Wichita (WIBW) - The man behind busting a major foreclosure rescue scam and a woman whose dedication even while on maternity leave led to a major drug bust will receive Guardian of Justice awards from the U.S. Attorneys office.
Sedgwick County Sheriff’s Detective Karrina Brasser and Edward Walsh, senior bankruptcy analyst with the U.S. Trustee’s office, were announced Tuesday as the recipients. U.S. Attorney Lanny Welch will present the awards at a ceremony Wednesday during the Kansas Association of Chiefs of Police Fall Conference in Hutchinson.
Brasser led an investigation that resulted in more than two dozen defendants being convicted on federal charges and overturned a drug trafficking operation that in 2006 and 2007 distributed more than 24,000 pills of methylenedioxymethamphetamine, commonly known as MDMA or Ecstasy. The investigation uncovered the drug organization’s operations in Texas, California, Missouri and Kansas.
Brasser started the investigation in 2005 and 2006 while she was working undercover with the Sheriff’s office. She began by making undercover buys from dealers at the low levels of the organization. After joining the Drug Enforcement Administration Task Force, she continued the investigation.
As a result of her work with other investigators, two federal criminal cases were filed in January 2008 – US v. Du Le and US v. Nhon Lu – leading to the conviction of 27 defendants.
“Karrina Brasser’s dedication and perseverance are what make her an outstanding law enforcement officer,” Welch said.
Walsh is being recognized as the driving force behind a case that U.S. Attorney General Eric Holder called one of the Justice Department’s most important prosecutions of a foreclosure rescue scam.
He worked with Assistant U.S. Attorney Richard Hathaway and Assistant U.S. Attorney Christine Kenney on the prosecution of Isaac Yass and Robert Blechman on charges of operating a scheme to prevent foreclosures by making fraudulent filings in federal bankruptcy court.
In January 2009, a jury convicted Yass and Blechman on charges of mail fraud, aggravated identity theft and conspiracy. During trial, Walsh took the stand and guided jurors through the complicated scam.
Yass and Blechman operated a fraudulent service called Stopco falsely claiming to be able to save homeowners who were behind on their mortgage from losing their homes. They solicited homeowners who were going through foreclosure. For a fee, they filed fraudulent bankruptcy petitions in federal bankruptcy courts in Wichita, Topeka and Kansas City, Kan., as well as Maryland and Tennessee. The petitions were filed in the name of nonexistent individuals with businesses that claimed to be part owners of properties that were in foreclosure. The result was an automatic stay in foreclosures, halting further actions by creditors against the properties – but only until the fraud was discovered.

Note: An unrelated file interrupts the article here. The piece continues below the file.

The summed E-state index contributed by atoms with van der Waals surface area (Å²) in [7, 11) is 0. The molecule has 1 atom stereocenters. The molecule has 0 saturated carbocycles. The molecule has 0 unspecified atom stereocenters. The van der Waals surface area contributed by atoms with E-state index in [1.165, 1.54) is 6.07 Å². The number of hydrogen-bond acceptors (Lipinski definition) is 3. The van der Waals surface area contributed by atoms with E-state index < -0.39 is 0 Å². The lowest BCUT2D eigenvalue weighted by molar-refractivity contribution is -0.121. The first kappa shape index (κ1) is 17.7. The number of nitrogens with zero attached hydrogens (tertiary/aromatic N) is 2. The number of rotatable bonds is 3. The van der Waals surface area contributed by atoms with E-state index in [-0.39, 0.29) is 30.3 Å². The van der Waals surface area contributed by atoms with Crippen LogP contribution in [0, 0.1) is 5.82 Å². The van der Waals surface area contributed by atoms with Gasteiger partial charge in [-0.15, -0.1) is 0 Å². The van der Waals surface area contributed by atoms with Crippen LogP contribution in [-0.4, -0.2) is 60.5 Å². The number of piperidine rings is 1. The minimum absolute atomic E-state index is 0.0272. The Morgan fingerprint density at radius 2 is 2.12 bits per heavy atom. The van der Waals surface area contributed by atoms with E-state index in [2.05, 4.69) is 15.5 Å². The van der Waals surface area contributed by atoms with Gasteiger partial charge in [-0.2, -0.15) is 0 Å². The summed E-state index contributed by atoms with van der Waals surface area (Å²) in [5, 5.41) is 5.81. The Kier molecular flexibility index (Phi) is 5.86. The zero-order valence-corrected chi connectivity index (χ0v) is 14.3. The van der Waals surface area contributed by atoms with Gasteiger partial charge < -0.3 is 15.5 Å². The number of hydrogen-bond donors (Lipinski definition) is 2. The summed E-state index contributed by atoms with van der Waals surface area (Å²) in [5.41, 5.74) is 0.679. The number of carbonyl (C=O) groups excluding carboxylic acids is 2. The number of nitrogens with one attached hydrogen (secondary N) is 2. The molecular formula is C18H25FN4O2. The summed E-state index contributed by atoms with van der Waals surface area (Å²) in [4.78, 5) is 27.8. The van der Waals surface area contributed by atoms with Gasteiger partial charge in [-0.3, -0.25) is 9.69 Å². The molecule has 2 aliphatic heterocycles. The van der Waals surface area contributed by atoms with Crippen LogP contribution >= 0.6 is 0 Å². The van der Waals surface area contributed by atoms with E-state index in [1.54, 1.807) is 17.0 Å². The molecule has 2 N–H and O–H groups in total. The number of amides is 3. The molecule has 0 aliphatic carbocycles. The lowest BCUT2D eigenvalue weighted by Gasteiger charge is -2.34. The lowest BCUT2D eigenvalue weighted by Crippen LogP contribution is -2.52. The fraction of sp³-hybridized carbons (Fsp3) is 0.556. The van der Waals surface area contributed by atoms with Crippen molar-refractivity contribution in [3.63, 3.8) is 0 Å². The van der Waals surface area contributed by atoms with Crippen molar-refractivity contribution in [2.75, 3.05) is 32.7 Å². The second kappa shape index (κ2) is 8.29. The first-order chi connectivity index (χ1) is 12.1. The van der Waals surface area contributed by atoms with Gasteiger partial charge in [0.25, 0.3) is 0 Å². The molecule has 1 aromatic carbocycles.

Walsh worked for months leading up to trial putting the case together, identifying witnesses and exhibits. He flew to Los Angeles to assist agents in a search of the defendants’ business and homes. He assisted in the interview of the defendant Yass, and he assisted in searching and seizing from Yass’ office and business more than $600,000 in assets that were used as evidence to convict Yass and to obtain a preliminary order of forfeiture against the defendants for more than $1.9 million.
“Without Ed’s involvement, this case could not have been successfully prosecuted,” Hathaway said.
Guardian of Justice awards are given annually to federal and state or local law enforcement officers in recognition of outstanding service provided in the prosecution of significant cases by the United States Attorney’s office. The awards are the highest recognition given to a member of the law enforcement community by the United States Attorney’s office. Nominations for the awards come from prosecuting attorneys who worked with the nominees.